A new, less invasive system for monitoring preterm and critically ill newborns’ vital signs would allow parents skin-to-skin contact with their babies when they otherwise couldn’t have it.
The system, designed by researchers at Northwestern University in Chicago, uses ultrathin, skin-like electronic sensing technology to overcome the limitations of traditional systems that require a large number of wired sensors. The researchers developed a pair of sensors that only require water to adhere to a newborn’s fragile skin and allow for untethered monitoring of key vital signs and can streaming data wirelessly it in real time to external devices.
Four essential advances in engineering science conributed to smaller, lightweight systems that are less traumatic to the skin, than existing alternatives, according to an article in the journal Science. They are:
- Schemes for wireless power transfer, low-noise sensing, and high-speed data communications via a single radio-frequency link with negligible absorption in biological tissues.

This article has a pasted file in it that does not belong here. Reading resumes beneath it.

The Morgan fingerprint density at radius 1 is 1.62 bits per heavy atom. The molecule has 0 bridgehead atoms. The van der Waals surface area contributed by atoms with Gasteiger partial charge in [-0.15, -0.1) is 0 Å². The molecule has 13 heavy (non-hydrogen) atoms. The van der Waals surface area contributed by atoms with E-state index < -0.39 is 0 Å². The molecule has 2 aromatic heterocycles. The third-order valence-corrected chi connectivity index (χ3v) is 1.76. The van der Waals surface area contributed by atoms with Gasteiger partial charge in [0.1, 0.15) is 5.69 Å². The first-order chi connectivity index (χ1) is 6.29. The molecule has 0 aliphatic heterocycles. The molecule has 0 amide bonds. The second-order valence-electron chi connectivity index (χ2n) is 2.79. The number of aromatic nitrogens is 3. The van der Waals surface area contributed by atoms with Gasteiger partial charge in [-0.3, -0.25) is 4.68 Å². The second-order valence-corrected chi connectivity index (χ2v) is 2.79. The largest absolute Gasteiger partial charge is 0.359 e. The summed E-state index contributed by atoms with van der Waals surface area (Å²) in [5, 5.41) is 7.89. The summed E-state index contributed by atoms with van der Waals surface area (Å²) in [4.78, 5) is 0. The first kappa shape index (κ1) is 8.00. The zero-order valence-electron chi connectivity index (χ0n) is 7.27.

- Efficient algorithms for real-time data analytics, signal processing, and dynamic baseline modulation implemented on the sensor platforms themselves.
- Strategies for time-synchronized streaming of wireless data from two separate devices.
- Designs that enable visual inspection of the skin interface while also allowing magnetic resonance imaging and x-ray imaging of the baby.
The infant would wear two devices, one on the chest to capture electrocardiograms (ECGs) and the other on the base of the foot to simultaneously record photoplethysmograms (PPGs). Together, the sensors yield measurements of heart rate, heart rate variability, respiration rate, blood oxygenation, and pulse arrival time as a surrogate of systolic blood pressure, according to the study. Each device also transmits skin temperature data. The researchers reported successful tests on neonates with gestational ages ranging from 28 weeks to full term, demonstrate the full range of functions in two level-III NICUs.
In an accompanying article, Ruth Guinsburg of Division of Neonatal Medicine, Escola Paulista de Medicina–Universidade Federal de São Paulo in Brazil described the researchers’ work as “part of a frontier in which physics, chemistry, and engineering bring new options to clinical care… This technology may improve the care of very preterm infants in developed-world settings, but also has great potential impact on monitoring practices all over the world and may give many neonates a more equitable opportunity to survive.”